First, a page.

Treating Male-Pattern Baldness

Written by April Reinhardt (last updated September 5, 2008)

Hair loss in both men and women is known as androgenic alopecia. Androgens are hormones that regulate male sexual development, but they also control hair growth. Male specific androgenic alopecia is called male-pattern baldness, since hair is lost in well defined patterns. Starting above the temples, hair thins at the crown and the hairline recedes, often progressing to complete or partial baldness.

Researchers are unclear as to why certain family clusters inherit male-pattern baldness, but they suspect that genes inherited from both parents factor in. It is safe to say that if you have a close relative with male-pattern baldness, you may develop it later in life.

While many men choose to accept their fate, there are others who seek treatment for their male-pattern baldness. Some treatments can halt hair loss or reduce it, while others have been proven to reverse hair loss and promote hair growth. But if a hair loss treatment is not FDA approved, chances are that you are wasting your money and time if you buy them. Basically if a hair loss treatment for men does not reduce DHT levels, then it will not be effective. DHT is a hormone that shrinks hair follicles. The two FDA approved hair loss products are:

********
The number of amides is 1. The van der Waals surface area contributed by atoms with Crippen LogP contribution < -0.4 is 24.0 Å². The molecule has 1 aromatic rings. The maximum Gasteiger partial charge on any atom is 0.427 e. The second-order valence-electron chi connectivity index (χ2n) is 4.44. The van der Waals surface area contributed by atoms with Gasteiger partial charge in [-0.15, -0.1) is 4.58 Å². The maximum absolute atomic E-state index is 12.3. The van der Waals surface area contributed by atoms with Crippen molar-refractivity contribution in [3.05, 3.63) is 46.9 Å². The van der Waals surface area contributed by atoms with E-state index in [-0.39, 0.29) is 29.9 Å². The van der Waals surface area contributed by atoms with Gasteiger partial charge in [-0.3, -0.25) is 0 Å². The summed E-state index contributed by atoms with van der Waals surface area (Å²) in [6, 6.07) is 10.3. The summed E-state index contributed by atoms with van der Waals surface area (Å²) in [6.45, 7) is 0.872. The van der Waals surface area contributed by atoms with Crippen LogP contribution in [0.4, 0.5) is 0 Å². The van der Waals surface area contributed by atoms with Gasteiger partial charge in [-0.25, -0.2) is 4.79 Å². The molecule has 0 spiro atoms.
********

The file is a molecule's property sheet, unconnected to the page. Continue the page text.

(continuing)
• Propecia is a drug originally manufactured to treat prostate problems. Also known as the generic name of Finasteride, when the drug is taken orally in small doses it effectively lowers DHT levels.
  • Minoxidil was produced originally to treat high blood pressure. Also known as the brand name Rogaine, it is applied as a topical treatment for hair loss. Unlike Propecia, however, Minoxidil has no effect on the hormone DHT and will not promote new hair growth.

As with those two FDA approved drugs, the following drugs and extracts also have been clinically shown to deter the DHT hormone, thus halting hair loss and in some instances promoting hair growth:

  • The drug Dutasteride, under the brand name Avidart.
  • Extract of saw palmetto.
  • The antifungal drug Ketoconazole.
  • Extract of stinging nettle root.

Improving your overall nutrition, health, and lifestyle may help with hair loss issues. And while hair transplants, pieces, weaves, and wigs do not specifically address male-pattern baldness, they all are viable options for those who decide it is best that they do not use oral or topical medications for hair loss.

Before you try any medicines or over-the-counter hair loss treatments, consider carefully if you are exhibiting class male-pattern baldness, or if there are other reasons why you may be shedding hair. Speak with your doctor and discuss options that are best for you and your lifestyle.

Author Bio

April Reinhardt

An admin­istrator for a mutual fund man­age­ment firm, April deals with the writ­ten word daily. She loves to write and plans to author a memoir in the near future. April attend­ed More­head State Uni­ver­sity to pursue a BA degree in Ele­men­tary Edu­ca­tion. ...


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